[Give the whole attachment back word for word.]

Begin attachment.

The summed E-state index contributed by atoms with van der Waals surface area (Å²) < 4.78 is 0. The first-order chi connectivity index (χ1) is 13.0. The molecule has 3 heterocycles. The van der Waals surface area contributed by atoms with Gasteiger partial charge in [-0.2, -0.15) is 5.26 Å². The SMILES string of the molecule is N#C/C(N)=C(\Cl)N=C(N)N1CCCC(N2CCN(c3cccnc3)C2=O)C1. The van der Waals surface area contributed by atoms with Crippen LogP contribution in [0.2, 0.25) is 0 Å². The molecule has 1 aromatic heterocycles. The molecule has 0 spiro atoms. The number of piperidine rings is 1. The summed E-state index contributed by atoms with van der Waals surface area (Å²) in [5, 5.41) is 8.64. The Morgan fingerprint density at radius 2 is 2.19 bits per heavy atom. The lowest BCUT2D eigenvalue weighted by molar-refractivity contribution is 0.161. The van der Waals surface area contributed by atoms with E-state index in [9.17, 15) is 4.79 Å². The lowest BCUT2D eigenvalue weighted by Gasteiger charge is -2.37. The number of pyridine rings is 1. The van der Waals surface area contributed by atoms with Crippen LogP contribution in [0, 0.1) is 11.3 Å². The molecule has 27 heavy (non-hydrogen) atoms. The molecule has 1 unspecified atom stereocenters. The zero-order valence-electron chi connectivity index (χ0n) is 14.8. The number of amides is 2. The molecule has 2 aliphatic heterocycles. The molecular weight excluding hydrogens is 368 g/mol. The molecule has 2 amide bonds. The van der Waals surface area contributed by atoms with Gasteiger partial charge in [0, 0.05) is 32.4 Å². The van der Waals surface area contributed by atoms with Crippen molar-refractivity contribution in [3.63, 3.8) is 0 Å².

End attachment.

The summed E-state index contributed by atoms with van der Waals surface area (Å²) < 4.78 is 0. The first-order chi connectivity index (χ1) is 13.0. The molecule has 3 heterocycles. The van der Waals surface area contributed by atoms with Gasteiger partial charge in [-0.2, -0.15) is 5.26 Å². The SMILES string of the molecule is N#C/C(N)=C(\Cl)N=C(N)N1CCCC(N2CCN(c3cccnc3)C2=O)C1. The van der Waals surface area contributed by atoms with Crippen LogP contribution in [0.2, 0.25) is 0 Å². The molecule has 1 aromatic heterocycles. The molecule has 0 spiro atoms. The number of piperidine rings is 1. The summed E-state index contributed by atoms with van der Waals surface area (Å²) in [5, 5.41) is 8.64. The Morgan fingerprint density at radius 2 is 2.19 bits per heavy atom. The lowest BCUT2D eigenvalue weighted by molar-refractivity contribution is 0.161. The van der Waals surface area contributed by atoms with E-state index in [9.17, 15) is 4.79 Å². The lowest BCUT2D eigenvalue weighted by Gasteiger charge is -2.37. The number of pyridine rings is 1. The van der Waals surface area contributed by atoms with Crippen LogP contribution in [0, 0.1) is 11.3 Å². The molecule has 27 heavy (non-hydrogen) atoms. The molecule has 1 unspecified atom stereocenters. The zero-order valence-electron chi connectivity index (χ0n) is 14.8. The number of amides is 2. The molecule has 2 aliphatic heterocycles. The molecular weight excluding hydrogens is 368 g/mol. The molecule has 2 amide bonds. The van der Waals surface area contributed by atoms with Gasteiger partial charge in [0, 0.05) is 32.4 Å². The van der Waals surface area contributed by atoms with Crippen molar-refractivity contribution in [3.63, 3.8) is 0 Å².